The Moolah Theatre in St Louis is a wonderful place, with a big screen, a bowling alley, and (more interesting for people such as you and I) regular Mondays, Tuesdays and Wednesdays showing some of the oddest, stupidest or most obscure entries that cinema has to offer. I’m only annoyed it’s taken me this long to discover them – I missed a double feature of “Eating Raoul” and “Death Race 2000” in December – so I was delighted to go along for the latest “Weirdo Wednesday” showing, entitled “Off Brand Mark Hamill”.
Sadly for him, Hamill had a long fallow period in between “Return Of The Jedi” and getting the gig as the voice of the Joker in the animated “Batman” series in 1994, a role which is almost as beloved among us nerds as Mr Skywalker. He did a Jess Franco movie, for heavens’ sake! We quite liked his 1989 movie “Slipstream” though; tonight’s double-review features, from the comfort of the excellent sofas in the lounge of the Moolah, 1993’s “Time Runner” and 1991’s “Black Magic Woman”.
I imagine, if I was Mark Hamill, I’d have turned up for the premiere of this (or, more likely, been sent a VHS tape of it when it was released) and gone “seriously, could you not have slipped those Star Wars references in there?” While it’s much more like “Terminator”, with a dash of “Invasion of the Body Snatchers”, there are some scenes which are straight-up lifted from Hamill’s most famous work, such as the opening scene where a small space ship is chased by a much much larger one.
It’s 2022, and Earth is under attack from aliens. It’s not looking good for humanity, their large space-station-defence-thing is destroyed and laser fire is raining down upon their cities. A group of scientists (whose impact on the plot is zero, in case you were wondering whether to pay attention to them or not) is trying to launch Earth’s last remaining weapons at the alien ships, and one vessel manages to escape the station and, while it’s running away, slip through a wormhole.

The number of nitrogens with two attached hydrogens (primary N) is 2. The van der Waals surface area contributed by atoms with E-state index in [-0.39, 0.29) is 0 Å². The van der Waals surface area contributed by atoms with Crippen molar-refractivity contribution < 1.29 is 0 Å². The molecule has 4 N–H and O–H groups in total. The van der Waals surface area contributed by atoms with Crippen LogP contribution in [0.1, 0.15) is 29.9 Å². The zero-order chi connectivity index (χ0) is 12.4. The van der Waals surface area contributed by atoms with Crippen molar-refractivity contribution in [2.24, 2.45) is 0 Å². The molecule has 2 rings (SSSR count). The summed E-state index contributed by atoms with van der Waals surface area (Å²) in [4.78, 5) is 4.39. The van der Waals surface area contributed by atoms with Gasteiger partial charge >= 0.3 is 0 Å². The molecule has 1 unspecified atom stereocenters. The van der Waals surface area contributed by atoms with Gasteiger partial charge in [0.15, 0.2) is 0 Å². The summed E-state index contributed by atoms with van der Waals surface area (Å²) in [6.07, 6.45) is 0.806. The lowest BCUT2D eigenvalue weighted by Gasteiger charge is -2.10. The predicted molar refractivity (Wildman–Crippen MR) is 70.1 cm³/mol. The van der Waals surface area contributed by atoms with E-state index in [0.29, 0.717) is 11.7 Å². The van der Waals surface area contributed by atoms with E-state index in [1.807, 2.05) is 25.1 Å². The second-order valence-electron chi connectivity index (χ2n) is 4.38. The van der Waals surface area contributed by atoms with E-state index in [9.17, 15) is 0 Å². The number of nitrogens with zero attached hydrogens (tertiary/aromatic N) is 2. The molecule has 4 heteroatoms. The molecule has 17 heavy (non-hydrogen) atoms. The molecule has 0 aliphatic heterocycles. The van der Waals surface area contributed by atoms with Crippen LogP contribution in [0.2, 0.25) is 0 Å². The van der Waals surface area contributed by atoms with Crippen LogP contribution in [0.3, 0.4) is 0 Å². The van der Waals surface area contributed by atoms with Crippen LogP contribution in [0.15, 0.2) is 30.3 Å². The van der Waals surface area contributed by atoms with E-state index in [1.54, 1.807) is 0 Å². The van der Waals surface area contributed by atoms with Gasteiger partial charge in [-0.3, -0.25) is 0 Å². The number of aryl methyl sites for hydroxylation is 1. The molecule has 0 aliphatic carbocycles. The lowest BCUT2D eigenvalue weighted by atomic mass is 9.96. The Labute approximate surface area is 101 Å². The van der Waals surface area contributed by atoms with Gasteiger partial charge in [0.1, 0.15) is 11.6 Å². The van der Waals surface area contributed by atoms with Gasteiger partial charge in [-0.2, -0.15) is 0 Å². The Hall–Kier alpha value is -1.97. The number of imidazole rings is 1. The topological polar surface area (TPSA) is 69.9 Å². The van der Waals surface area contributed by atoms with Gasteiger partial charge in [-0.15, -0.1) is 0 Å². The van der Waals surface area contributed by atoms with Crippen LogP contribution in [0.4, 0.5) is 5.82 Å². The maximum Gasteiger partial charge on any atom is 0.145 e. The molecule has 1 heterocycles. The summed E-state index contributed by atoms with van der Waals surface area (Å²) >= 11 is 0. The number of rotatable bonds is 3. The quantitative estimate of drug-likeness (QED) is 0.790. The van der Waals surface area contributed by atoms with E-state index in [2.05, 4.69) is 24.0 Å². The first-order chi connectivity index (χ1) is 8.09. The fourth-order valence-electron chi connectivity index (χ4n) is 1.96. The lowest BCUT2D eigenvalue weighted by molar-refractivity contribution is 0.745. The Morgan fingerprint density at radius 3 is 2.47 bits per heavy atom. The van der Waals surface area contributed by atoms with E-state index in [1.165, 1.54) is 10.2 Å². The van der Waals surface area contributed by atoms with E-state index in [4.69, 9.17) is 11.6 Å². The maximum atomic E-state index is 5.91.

Now, I may not have been paying attention, but the wormhole just seems to appear at a convenient moment, not be summoned by pilot Michael Raynor (Hamill). Anyway, he slips back to 1992 and gets involved in a government conspiracy plot involving scientist Karen Donaldson (Rae Dawn Chong) on one side, and government intelligence agent Freeman (Mark Baur) on the other. Baur, whose career went nowhere, looks a bit like a pudgy middle-aged insurance salesman doing cosplay as Frank Zagarino’s character from “Project Shadowchaser”; and for some reason, Rae Dawn Chong has been given a weird thick bob haircut, a bit like Velma from “Scooby Doo”.
After Raynor’s escape craft is found by Donaldson and confiscated by Freeman, she finds him and the two of them bond for no good reason other than they’re both nice people. Anyway, Raynor and Donaldson run away from the agents, while every now and again he gets a vision of the wormhole and sees a potential future which he can then change (like, he sees a woman getting shot, so when that event starts to play out, he can alter it by pushing her out of the way). Also, he’s due to be born the next day, and as soon as the bad guys figure this out too, there’s another race on to save his mother.
When we discover that a few, some, or more of the people Raynor meets are actual aliens, hiding sleeper-cell like to wait for the big invasion of Earth, all bets are off. By the way, it’s never explained who the aliens are, where they’re from, what they look like (it’s possible they’re all exactly the same as us, I guess?) or why they’re invading. Oh, and Brion James, as the Planetary President from the future and just a lowly Senator in the present, is named “Neila”. Read that word backwards, and know that no matter how dumb you feel, you’re smarter than at least one Hollywood scriptwriter.
There’s a really curious gimmick to this movie – that Neila is in favour of social spending and against military spending…because that makes it easier for the aliens to invade! Do you see, we should be ignoring the poor, the homeless and the ill, on the off chance another war breaks out! But, if you can ignore that rather bad-taste coda, and enjoy the colourful characters and action-packed plot, there are many worse ways to spend an evening. Just don’t think about it too much, or the many many joins caused by the 5 credited writers (!) will become apparent.